A Brief Guide to Briefs
Like most agencies, we spend a lot of time listening to our clients and discussing the work to be done. The exchange and conversation is critical - but it's noisy and everyone needs to get on the same page for the work to start.
That's where a "brief" comes in:
Briefs are required for work to start.
Briefs can be used for almost any kind of work (strategic, creative/design, dev).
Briefs should provide goals, priorities, audiences.
Briefs should be short.
Briefs are the guidelines before the work is done, and the measuring stick after the work is done.
If you've worked in the marketing or creative fields, you are probably aware of the "Creative Brief". It's tried and true and we still use them today. But as our work has become increasingly complex and sophisticated, we've adapted a number of other briefs that perform the same basic functions, for different types of work.
Here's a brief overview of the briefs we use:
- Define a single project or outcome, e.g. an advertisement or perhaps an entire campaign or website
- Defines the goal, audience, calls to action, design requirements, and initial creative direction.
- Are separated from the execution, and do not define it.
After the creative brief is determined and approved, we can move forward with the work. For simple projects like ad design, we would move into design. But for complex projects - like a website or an app, we must define the experience at a deeper level for there to be consistency with the goal of the project. We have to define the User Experience (UX). We do this with a "UX Brief".
User Experience (UX) Briefs
- Relies upon a creative brief for goals, priorities, audience.
- Defines audience interactions, technical limitations.
- Does not define project specifications or discrete design.
- Defines a brief list of priorities (must have, should have, could have)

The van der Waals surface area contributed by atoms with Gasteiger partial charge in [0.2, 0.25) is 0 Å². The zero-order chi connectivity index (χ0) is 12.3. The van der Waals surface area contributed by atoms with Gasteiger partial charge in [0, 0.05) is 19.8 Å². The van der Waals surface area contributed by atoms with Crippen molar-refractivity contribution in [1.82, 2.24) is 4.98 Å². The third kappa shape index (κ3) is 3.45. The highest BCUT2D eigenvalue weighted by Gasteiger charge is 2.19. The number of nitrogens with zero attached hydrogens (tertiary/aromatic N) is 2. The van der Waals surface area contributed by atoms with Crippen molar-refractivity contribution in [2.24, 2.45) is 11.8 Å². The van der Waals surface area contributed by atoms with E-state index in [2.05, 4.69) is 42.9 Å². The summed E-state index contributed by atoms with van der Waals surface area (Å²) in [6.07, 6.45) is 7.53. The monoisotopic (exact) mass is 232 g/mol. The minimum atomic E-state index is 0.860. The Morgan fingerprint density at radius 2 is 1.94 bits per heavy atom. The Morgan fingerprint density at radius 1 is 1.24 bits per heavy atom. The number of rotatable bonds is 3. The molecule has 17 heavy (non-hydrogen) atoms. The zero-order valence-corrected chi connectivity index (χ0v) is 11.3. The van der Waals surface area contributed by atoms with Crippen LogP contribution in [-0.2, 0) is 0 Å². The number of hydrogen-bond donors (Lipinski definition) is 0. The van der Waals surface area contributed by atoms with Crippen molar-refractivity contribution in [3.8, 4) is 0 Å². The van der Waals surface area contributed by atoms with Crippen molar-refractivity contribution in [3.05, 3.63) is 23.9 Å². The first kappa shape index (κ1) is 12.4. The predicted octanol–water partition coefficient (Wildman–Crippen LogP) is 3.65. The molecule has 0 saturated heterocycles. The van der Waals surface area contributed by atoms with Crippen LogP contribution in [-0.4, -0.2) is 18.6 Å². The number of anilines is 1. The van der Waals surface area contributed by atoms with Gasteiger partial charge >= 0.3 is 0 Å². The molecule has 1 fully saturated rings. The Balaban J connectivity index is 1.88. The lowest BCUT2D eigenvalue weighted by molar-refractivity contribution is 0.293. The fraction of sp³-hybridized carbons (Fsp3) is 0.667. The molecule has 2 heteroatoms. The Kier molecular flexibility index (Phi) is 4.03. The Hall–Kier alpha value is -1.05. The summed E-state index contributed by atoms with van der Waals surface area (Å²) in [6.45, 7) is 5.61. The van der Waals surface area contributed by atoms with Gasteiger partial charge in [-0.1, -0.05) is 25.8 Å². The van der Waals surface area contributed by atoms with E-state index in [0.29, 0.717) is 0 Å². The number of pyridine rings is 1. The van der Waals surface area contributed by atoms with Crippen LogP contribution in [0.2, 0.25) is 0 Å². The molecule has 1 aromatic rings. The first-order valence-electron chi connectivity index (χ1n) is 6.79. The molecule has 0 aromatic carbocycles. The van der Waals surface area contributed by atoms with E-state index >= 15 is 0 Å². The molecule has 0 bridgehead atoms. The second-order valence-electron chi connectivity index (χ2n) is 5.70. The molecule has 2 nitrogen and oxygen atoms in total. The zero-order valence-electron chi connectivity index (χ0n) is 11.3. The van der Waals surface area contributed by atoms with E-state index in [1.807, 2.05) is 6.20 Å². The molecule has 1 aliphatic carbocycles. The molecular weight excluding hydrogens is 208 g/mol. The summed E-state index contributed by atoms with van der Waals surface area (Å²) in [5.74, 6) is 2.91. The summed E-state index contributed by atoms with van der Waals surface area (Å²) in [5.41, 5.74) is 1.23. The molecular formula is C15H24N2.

- Defines how we will measure success.
Those two briefs are well-established standards in our industry. They help to take a discrete request and define guidelines for work. But - what do you do when there's a far larger challenge - one that might require multiple requests or pieces of work, but all need to be aligned?
As we began to create more sophisticated, comprehensive programs for our clients, like launching a new brand, we identified the need for something that could define a landscape rather than a single effort or output. We call these "Strategy Briefs".
- Tend to be audience-focused. Where is our audience, and how can we engage them?
- Provide priority of platform and medium
- Describes audience motivations, challenges, and our desired actions, rather than design or messaging
Having created and iterated on many briefs internally, and having seen how effective they are at crystalizing direction and aligning work - we have also developed an externally-focused brief for prospective clients, or for nascent projects for current clients. We call these "Prospect Briefs".
- Recap conversations, summarize and align goals, priorities
- Use common language all team members can understand
- Define the work that we'll be responsible for
- May provide estimates or timelines, but...
- Are NOT scopes-of-work, but rather a working document - a "shared understanding"
In summary, briefs are powerful tools that condense and summarize the landscape as well as set goals and guidelines for projects big and small. They are quick to write and easily readable. They become the foundation of work and provide a lifeline from the beginning to the end of a project.
For us, they've become invaluable, required work and communication tools for every discipline and for both internal and external work.